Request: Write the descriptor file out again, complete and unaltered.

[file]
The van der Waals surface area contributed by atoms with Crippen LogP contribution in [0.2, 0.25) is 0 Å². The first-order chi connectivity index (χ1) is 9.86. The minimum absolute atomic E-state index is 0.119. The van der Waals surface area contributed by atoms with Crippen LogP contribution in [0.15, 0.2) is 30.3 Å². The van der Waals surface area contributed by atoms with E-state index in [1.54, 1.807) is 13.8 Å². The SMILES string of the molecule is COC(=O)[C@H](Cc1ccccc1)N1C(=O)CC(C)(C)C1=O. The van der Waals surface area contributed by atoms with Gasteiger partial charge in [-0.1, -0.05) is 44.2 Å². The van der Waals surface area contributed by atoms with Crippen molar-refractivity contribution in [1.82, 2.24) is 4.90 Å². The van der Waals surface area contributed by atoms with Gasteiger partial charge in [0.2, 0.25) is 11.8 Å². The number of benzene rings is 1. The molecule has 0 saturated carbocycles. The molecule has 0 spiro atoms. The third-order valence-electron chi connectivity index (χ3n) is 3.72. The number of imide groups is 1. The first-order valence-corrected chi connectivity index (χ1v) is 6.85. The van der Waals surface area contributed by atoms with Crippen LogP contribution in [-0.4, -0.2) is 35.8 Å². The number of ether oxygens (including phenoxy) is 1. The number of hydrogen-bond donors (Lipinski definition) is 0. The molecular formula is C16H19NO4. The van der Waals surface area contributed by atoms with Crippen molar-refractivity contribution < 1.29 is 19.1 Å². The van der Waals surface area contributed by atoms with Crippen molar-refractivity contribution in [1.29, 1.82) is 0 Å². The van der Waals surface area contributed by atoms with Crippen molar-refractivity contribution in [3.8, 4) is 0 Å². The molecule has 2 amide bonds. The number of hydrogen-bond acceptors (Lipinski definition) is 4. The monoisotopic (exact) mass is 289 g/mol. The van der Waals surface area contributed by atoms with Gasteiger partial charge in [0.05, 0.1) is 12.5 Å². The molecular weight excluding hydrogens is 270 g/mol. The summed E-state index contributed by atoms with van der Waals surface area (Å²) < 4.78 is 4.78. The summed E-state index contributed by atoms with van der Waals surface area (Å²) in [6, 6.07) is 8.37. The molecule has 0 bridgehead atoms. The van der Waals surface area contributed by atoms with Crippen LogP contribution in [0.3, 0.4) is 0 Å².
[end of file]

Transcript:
The van der Waals surface area contributed by atoms with Crippen LogP contribution in [0.2, 0.25) is 0 Å². The first-order chi connectivity index (χ1) is 9.86. The minimum absolute atomic E-state index is 0.119. The van der Waals surface area contributed by atoms with Crippen LogP contribution in [0.15, 0.2) is 30.3 Å². The van der Waals surface area contributed by atoms with E-state index in [1.54, 1.807) is 13.8 Å². The SMILES string of the molecule is COC(=O)[C@H](Cc1ccccc1)N1C(=O)CC(C)(C)C1=O. The van der Waals surface area contributed by atoms with Gasteiger partial charge in [-0.1, -0.05) is 44.2 Å². The van der Waals surface area contributed by atoms with Crippen molar-refractivity contribution in [1.82, 2.24) is 4.90 Å². The van der Waals surface area contributed by atoms with Gasteiger partial charge in [0.2, 0.25) is 11.8 Å². The number of benzene rings is 1. The molecule has 0 saturated carbocycles. The molecule has 0 spiro atoms. The third-order valence-electron chi connectivity index (χ3n) is 3.72. The number of imide groups is 1. The first-order valence-corrected chi connectivity index (χ1v) is 6.85. The van der Waals surface area contributed by atoms with Crippen LogP contribution in [-0.4, -0.2) is 35.8 Å². The number of ether oxygens (including phenoxy) is 1. The number of hydrogen-bond donors (Lipinski definition) is 0. The molecular formula is C16H19NO4. The van der Waals surface area contributed by atoms with Crippen molar-refractivity contribution < 1.29 is 19.1 Å². The van der Waals surface area contributed by atoms with Crippen molar-refractivity contribution in [1.29, 1.82) is 0 Å². The van der Waals surface area contributed by atoms with Crippen molar-refractivity contribution in [3.8, 4) is 0 Å². The molecule has 2 amide bonds. The number of hydrogen-bond acceptors (Lipinski definition) is 4. The monoisotopic (exact) mass is 289 g/mol. The van der Waals surface area contributed by atoms with Gasteiger partial charge in [0.05, 0.1) is 12.5 Å². The molecular weight excluding hydrogens is 270 g/mol. The summed E-state index contributed by atoms with van der Waals surface area (Å²) < 4.78 is 4.78. The summed E-state index contributed by atoms with van der Waals surface area (Å²) in [6, 6.07) is 8.37. The molecule has 0 bridgehead atoms. The van der Waals surface area contributed by atoms with Crippen LogP contribution in [0.3, 0.4) is 0 Å².